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An Oil Spill Decision Matrix in Response to Surface Spills of Various Bitumen Blends

Abstract

Canada’s production, transport, and sale of diluted bitumen (dilbit) products are expected to increase by a million barrels per day over the next decade. The anticipated growth in oil production and transport increases the risk of oil spills in aquatic areas and places greater demands on oil spill capabilities to respond to spills, which have raised stakeholder concerns. Current oil spill models only predict the transport of bitumen blends that are used in contingency plans and oil spill responsive strategies, rather than changes in the oil’s physical properties that are relevant to spill response. We conducted weathering studies of six oil products in the Department of Fisheries and Oceans’ flume tank. We also considered two initial oil slick thicknesses, 4.0 mm and 7.0 mm. We found that there is major difference in the time evolution of oil properties (density and viscosity), to raise doubt on weathering models that do not consider the thickness of oil. We also developed empirical expressions for the evolution of the density and viscosity of these oil products. The findings from the 4.0 mm results were incorporated with data from the literature to provide a matrix for decision making regarding the spills of diluted bitumen products. The matrix indicated that most response options, including chemical dispersants, work much more effectively within 48 hours of the initiation of weathering. And that in situ burn is the only option afterward.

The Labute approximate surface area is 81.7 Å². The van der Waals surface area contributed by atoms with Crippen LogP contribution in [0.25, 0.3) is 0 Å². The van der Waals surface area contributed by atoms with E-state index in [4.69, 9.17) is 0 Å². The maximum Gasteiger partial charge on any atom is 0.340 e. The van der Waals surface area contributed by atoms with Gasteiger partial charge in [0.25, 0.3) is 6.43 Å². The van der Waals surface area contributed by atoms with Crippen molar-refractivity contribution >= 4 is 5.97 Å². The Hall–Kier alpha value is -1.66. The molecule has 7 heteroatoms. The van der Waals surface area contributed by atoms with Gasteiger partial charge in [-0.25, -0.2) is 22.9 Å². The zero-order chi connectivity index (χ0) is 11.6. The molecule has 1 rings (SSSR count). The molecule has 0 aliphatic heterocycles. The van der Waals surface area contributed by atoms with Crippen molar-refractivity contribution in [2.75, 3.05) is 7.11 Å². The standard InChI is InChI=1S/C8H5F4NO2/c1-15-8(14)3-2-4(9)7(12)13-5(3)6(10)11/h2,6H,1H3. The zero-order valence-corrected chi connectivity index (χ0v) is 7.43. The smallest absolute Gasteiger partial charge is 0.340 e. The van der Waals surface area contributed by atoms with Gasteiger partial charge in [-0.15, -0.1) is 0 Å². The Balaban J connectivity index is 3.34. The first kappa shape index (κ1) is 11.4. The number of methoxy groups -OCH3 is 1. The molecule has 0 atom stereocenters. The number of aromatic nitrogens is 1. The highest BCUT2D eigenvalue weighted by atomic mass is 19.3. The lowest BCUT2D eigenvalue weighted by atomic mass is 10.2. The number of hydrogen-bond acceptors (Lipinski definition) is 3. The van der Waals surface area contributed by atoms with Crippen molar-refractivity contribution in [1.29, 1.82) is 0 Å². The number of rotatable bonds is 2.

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Publication details

The article was received on 09 Mar 2017, accepted on 11 May 2017 and first published on 18 May 2017


Article type: Paper
DOI: 10.1039/C7EM00118E
Citation: Environ. Sci.: Processes Impacts, 2017, Accepted Manuscript
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    An Oil Spill Decision Matrix in Response to Surface Spills of Various Bitumen Blends

    T. King, B. Robinson, M. Boufadel, K. Lee, F. Cui and J. A. C. Clyburne, Environ. Sci.: Processes Impacts, 2017, Accepted Manuscript , DOI: 10.1039/C7EM00118E

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